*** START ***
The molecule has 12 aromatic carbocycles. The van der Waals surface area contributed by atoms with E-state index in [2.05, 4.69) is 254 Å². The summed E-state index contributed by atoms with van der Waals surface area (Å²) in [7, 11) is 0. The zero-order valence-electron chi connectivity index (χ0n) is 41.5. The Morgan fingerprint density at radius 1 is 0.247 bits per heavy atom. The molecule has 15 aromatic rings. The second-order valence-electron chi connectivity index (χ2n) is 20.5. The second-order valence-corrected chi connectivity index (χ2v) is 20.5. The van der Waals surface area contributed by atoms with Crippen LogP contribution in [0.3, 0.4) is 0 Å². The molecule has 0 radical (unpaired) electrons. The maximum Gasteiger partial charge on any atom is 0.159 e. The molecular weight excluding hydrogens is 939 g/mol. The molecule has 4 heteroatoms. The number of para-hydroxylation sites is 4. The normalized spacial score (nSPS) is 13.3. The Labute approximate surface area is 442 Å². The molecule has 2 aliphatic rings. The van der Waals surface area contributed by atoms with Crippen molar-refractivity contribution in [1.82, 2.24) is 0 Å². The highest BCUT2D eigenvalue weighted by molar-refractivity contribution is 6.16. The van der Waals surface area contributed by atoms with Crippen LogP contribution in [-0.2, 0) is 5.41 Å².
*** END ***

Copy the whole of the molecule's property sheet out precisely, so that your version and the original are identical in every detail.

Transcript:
The molecule has 12 aromatic carbocycles. The van der Waals surface area contributed by atoms with E-state index in [2.05, 4.69) is 254 Å². The summed E-state index contributed by atoms with van der Waals surface area (Å²) in [7, 11) is 0. The zero-order valence-electron chi connectivity index (χ0n) is 41.5. The Morgan fingerprint density at radius 1 is 0.247 bits per heavy atom. The molecule has 15 aromatic rings. The second-order valence-electron chi connectivity index (χ2n) is 20.5. The second-order valence-corrected chi connectivity index (χ2v) is 20.5. The van der Waals surface area contributed by atoms with Crippen LogP contribution in [0.3, 0.4) is 0 Å². The molecule has 0 radical (unpaired) electrons. The maximum Gasteiger partial charge on any atom is 0.159 e. The molecular weight excluding hydrogens is 939 g/mol. The molecule has 4 heteroatoms. The number of para-hydroxylation sites is 4. The normalized spacial score (nSPS) is 13.3. The Labute approximate surface area is 442 Å². The molecule has 2 aliphatic rings. The van der Waals surface area contributed by atoms with Crippen molar-refractivity contribution in [1.82, 2.24) is 0 Å². The highest BCUT2D eigenvalue weighted by molar-refractivity contribution is 6.16. The van der Waals surface area contributed by atoms with Crippen LogP contribution in [-0.2, 0) is 5.41 Å².